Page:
realities photo

Separate Realities

We don’t see things as they are, we see them as we are – Anais Nin

Everyone possesses a thought system that is unique, made up of our own past experiences and our genetic make up. Our parents, our backgrounds, interpretations, memory, selective perception and circumstances all influence our thought systems. No two thought systems are alike and this means that they way experience life will be different for everyone. Two people could have the exact same experience yet take away something different from that event.

When we accept that everyone will see things differently, it minimises the chance for conflict. It also helps to reduce mind reading. This is where we make assumptions about what others are thinking. This is a dangerous thing to do as we never truly know what others are thinking unless we ask them directly.

If someone isn’t as friendly as we’d like, we may begin wondering why they behaved in a certain way, we make assumptions. Often this overthinking can cause more anxiety and trouble than it’s worth. We base assumptions on no real evidence.

It is important to remember that we will assume others think the way we do and this can often involve our own insecurities. If we worry about being abandoned or not loved enough, we will interpret someone else’s behaviour in terms of our own thought system. When we learn to let go of mind reading, we free up our mental energy for more productive, happier thoughts.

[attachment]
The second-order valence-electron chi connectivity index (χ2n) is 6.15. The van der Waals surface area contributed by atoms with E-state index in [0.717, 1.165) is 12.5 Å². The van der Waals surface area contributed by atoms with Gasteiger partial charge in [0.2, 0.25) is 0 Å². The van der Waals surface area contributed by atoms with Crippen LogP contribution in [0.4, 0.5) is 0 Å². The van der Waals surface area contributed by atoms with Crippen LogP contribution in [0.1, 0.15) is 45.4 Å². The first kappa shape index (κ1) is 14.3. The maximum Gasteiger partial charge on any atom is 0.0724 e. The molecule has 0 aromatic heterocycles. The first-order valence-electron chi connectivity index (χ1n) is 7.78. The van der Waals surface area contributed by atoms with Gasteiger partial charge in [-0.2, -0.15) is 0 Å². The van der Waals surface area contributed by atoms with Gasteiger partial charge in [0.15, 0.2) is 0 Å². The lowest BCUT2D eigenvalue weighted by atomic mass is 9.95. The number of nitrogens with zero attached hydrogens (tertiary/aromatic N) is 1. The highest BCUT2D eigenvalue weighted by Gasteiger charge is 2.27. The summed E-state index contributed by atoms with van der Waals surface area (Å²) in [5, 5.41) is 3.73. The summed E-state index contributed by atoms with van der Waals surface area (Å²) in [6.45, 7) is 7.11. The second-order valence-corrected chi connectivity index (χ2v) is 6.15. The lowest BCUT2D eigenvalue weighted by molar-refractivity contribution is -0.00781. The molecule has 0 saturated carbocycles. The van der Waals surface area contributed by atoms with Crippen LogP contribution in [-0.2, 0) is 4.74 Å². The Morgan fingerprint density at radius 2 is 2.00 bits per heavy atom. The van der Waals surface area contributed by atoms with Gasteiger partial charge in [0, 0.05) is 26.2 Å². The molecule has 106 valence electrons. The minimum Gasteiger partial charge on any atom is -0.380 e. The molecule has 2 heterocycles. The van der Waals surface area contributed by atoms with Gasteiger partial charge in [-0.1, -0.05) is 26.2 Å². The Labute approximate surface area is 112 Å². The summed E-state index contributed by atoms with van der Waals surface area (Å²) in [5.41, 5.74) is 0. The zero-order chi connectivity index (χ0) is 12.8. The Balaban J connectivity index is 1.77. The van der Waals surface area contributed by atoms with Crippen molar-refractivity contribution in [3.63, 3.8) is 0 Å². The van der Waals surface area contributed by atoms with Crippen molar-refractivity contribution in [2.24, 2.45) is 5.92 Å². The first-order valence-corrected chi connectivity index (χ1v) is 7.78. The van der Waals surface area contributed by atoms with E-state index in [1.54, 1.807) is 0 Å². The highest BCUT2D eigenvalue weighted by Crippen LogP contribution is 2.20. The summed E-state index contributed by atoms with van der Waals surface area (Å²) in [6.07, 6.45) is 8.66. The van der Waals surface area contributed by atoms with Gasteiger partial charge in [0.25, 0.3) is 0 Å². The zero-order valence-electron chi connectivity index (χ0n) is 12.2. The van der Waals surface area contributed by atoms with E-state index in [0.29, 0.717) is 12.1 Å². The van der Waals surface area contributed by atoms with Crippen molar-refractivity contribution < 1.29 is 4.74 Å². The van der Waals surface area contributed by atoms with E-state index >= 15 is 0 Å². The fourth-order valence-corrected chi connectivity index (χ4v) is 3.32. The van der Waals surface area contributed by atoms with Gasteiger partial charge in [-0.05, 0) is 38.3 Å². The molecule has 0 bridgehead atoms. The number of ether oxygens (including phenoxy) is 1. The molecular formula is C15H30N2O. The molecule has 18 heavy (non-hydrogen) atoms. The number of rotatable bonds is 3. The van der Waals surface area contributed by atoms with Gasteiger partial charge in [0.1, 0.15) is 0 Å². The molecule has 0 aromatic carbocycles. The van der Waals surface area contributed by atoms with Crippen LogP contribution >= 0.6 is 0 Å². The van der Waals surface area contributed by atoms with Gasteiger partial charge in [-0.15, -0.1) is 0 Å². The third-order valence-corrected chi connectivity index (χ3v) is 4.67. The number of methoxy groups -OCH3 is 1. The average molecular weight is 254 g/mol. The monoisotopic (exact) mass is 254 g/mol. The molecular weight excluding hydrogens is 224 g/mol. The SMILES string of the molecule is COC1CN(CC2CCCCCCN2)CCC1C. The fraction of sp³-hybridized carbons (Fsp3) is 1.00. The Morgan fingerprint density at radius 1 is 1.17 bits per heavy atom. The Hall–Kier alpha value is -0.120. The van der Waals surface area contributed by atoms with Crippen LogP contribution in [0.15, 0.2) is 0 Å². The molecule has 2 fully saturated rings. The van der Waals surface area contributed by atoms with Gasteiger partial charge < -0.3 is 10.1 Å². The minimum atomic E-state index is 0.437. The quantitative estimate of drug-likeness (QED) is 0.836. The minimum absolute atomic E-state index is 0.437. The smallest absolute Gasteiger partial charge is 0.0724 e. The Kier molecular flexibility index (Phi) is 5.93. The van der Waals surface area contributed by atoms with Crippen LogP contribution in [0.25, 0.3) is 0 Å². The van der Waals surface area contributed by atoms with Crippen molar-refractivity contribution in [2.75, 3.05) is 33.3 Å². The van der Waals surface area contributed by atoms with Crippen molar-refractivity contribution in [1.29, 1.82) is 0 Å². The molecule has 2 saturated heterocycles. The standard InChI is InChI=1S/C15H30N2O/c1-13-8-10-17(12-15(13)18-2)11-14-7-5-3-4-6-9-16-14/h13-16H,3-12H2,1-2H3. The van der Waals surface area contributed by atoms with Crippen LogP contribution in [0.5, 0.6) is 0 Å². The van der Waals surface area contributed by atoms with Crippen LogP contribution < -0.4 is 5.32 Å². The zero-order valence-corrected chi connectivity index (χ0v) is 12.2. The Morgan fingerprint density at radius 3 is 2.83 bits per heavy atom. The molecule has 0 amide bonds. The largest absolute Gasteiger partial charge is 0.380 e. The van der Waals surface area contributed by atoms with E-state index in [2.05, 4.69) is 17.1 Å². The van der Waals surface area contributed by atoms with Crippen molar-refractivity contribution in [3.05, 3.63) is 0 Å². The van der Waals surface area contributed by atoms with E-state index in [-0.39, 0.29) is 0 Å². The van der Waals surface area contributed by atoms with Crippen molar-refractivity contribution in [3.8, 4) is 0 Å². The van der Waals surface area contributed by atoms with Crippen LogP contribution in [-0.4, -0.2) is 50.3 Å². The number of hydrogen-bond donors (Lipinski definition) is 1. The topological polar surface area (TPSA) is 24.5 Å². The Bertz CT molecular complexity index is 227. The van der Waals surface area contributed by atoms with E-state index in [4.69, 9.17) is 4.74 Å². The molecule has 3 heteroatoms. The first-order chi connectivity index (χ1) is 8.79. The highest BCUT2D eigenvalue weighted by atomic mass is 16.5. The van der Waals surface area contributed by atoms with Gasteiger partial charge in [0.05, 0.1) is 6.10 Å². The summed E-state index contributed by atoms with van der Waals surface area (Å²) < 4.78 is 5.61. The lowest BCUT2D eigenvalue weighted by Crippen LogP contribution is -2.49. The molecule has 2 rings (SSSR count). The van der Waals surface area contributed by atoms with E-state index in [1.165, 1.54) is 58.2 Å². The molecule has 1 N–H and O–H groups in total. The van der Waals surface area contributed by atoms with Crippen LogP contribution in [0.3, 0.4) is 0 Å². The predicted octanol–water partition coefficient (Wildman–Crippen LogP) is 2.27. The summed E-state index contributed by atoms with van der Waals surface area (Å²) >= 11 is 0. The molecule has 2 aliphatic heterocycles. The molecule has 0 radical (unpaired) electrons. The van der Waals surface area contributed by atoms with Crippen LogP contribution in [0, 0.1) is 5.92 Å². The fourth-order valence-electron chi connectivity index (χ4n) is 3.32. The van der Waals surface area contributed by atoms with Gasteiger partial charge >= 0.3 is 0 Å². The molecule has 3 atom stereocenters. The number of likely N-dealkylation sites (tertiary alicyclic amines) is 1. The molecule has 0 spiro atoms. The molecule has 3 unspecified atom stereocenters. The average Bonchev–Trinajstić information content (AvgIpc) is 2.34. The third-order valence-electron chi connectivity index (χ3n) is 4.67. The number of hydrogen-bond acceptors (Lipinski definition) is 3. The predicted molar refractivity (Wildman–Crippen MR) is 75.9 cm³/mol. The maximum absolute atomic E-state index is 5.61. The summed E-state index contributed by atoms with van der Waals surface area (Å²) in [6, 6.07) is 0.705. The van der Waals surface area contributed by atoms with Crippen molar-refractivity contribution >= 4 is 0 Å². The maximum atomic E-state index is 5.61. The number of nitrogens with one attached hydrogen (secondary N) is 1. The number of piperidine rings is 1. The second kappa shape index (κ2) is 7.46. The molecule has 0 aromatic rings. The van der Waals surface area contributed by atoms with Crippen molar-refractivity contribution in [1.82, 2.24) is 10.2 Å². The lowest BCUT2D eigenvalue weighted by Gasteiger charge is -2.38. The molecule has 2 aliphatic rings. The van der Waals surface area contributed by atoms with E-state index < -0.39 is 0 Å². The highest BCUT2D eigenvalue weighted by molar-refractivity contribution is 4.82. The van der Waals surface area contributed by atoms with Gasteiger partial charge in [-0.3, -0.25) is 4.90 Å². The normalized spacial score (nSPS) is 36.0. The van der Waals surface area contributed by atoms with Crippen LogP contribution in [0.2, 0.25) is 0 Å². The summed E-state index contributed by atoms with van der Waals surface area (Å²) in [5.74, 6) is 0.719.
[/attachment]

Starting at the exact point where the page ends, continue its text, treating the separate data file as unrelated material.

We can never know what others are thinking and trying to solve this without asking directly can lead to misery. Remember we all live in slightly different realities, make lee way for this and you will be happier for it.

Mandy X

The key to happiness – your mind

 

joyful photo

The key to happiness – your mind

Your mind stores your memories and it also helps you to navigate life with wisdom and common sense. The computer/storage part helps us to analyse the world, compare things and relate facts to each other. The other part, the ‘transmitter’ deals with matters of the heart. It is the transmitter part of our mind that allows us to feel happiness. Unless we understand the value of the transmitter, we will falter when it comes to interpersonal relationships. Sometimes, it just isn’t possible to logically think your way out of a problem using the computer part of the brain.

Learn to trust the intuitive transmitter, the quiet part of your mind that often ‘nudges’ you in the right direction. The quiet part that we often ignore in our quests to control parts of life that aren’t controllable (like other people – what they say and do).

Our minds can work for or against us at any given moment. Get used to tuning in to your perceptive mind (transmitter) – it is the part that helps us to be emotionally intelligent and connect with others on a deeper level.

Mandy X